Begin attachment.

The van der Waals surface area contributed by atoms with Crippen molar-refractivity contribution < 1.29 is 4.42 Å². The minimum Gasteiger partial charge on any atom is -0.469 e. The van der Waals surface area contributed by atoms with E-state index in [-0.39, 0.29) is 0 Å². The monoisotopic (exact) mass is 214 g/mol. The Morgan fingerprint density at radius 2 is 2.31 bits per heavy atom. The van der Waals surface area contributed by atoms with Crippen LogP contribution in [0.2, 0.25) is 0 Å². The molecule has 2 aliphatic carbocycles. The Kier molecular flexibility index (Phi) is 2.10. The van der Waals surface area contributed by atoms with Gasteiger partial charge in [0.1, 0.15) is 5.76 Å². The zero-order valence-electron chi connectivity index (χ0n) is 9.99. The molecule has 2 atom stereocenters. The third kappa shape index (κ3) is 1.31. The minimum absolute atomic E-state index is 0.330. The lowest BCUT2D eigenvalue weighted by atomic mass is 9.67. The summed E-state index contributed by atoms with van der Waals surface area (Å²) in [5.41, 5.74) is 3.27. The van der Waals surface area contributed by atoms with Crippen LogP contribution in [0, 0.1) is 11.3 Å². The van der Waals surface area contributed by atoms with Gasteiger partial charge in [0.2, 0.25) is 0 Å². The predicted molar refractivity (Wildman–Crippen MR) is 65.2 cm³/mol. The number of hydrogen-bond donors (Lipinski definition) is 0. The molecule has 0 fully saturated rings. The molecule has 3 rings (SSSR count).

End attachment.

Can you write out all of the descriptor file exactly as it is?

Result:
The van der Waals surface area contributed by atoms with Crippen molar-refractivity contribution < 1.29 is 4.42 Å². The minimum Gasteiger partial charge on any atom is -0.469 e. The van der Waals surface area contributed by atoms with E-state index in [-0.39, 0.29) is 0 Å². The monoisotopic (exact) mass is 214 g/mol. The Morgan fingerprint density at radius 2 is 2.31 bits per heavy atom. The van der Waals surface area contributed by atoms with Crippen LogP contribution in [0.2, 0.25) is 0 Å². The molecule has 2 aliphatic carbocycles. The Kier molecular flexibility index (Phi) is 2.10. The van der Waals surface area contributed by atoms with Gasteiger partial charge in [0.1, 0.15) is 5.76 Å². The zero-order valence-electron chi connectivity index (χ0n) is 9.99. The molecule has 2 atom stereocenters. The third kappa shape index (κ3) is 1.31. The minimum absolute atomic E-state index is 0.330. The lowest BCUT2D eigenvalue weighted by atomic mass is 9.67. The summed E-state index contributed by atoms with van der Waals surface area (Å²) in [5.41, 5.74) is 3.27. The van der Waals surface area contributed by atoms with Crippen LogP contribution in [0, 0.1) is 11.3 Å². The van der Waals surface area contributed by atoms with Gasteiger partial charge in [0.2, 0.25) is 0 Å². The predicted molar refractivity (Wildman–Crippen MR) is 65.2 cm³/mol. The number of hydrogen-bond donors (Lipinski definition) is 0. The molecule has 0 fully saturated rings. The molecule has 3 rings (SSSR count).